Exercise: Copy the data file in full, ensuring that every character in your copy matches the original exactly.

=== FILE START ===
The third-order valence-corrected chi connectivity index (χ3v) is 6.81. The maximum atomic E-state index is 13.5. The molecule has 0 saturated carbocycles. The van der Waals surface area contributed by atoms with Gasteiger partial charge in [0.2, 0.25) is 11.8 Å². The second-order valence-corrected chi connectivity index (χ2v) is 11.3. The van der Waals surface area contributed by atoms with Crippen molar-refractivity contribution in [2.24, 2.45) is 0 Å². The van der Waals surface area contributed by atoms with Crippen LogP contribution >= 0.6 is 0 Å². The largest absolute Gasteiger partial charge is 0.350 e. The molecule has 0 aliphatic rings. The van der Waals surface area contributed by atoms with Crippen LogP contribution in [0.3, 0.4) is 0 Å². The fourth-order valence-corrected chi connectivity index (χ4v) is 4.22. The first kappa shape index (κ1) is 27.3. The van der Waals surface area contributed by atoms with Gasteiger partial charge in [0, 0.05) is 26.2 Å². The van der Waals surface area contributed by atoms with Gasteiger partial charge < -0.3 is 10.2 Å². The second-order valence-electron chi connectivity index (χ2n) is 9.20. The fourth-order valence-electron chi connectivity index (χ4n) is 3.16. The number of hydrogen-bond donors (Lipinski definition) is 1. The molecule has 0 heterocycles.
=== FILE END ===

The third-order valence-corrected chi connectivity index (χ3v) is 6.81. The maximum atomic E-state index is 13.5. The molecule has 0 saturated carbocycles. The van der Waals surface area contributed by atoms with Gasteiger partial charge in [0.2, 0.25) is 11.8 Å². The second-order valence-corrected chi connectivity index (χ2v) is 11.3. The van der Waals surface area contributed by atoms with Crippen molar-refractivity contribution in [2.24, 2.45) is 0 Å². The van der Waals surface area contributed by atoms with Crippen LogP contribution >= 0.6 is 0 Å². The largest absolute Gasteiger partial charge is 0.350 e. The molecule has 0 aliphatic rings. The van der Waals surface area contributed by atoms with Crippen LogP contribution in [0.3, 0.4) is 0 Å². The fourth-order valence-corrected chi connectivity index (χ4v) is 4.22. The first kappa shape index (κ1) is 27.3. The van der Waals surface area contributed by atoms with Gasteiger partial charge in [0, 0.05) is 26.2 Å². The van der Waals surface area contributed by atoms with Gasteiger partial charge < -0.3 is 10.2 Å². The second-order valence-electron chi connectivity index (χ2n) is 9.20. The fourth-order valence-electron chi connectivity index (χ4n) is 3.16. The number of hydrogen-bond donors (Lipinski definition) is 1. The molecule has 0 heterocycles.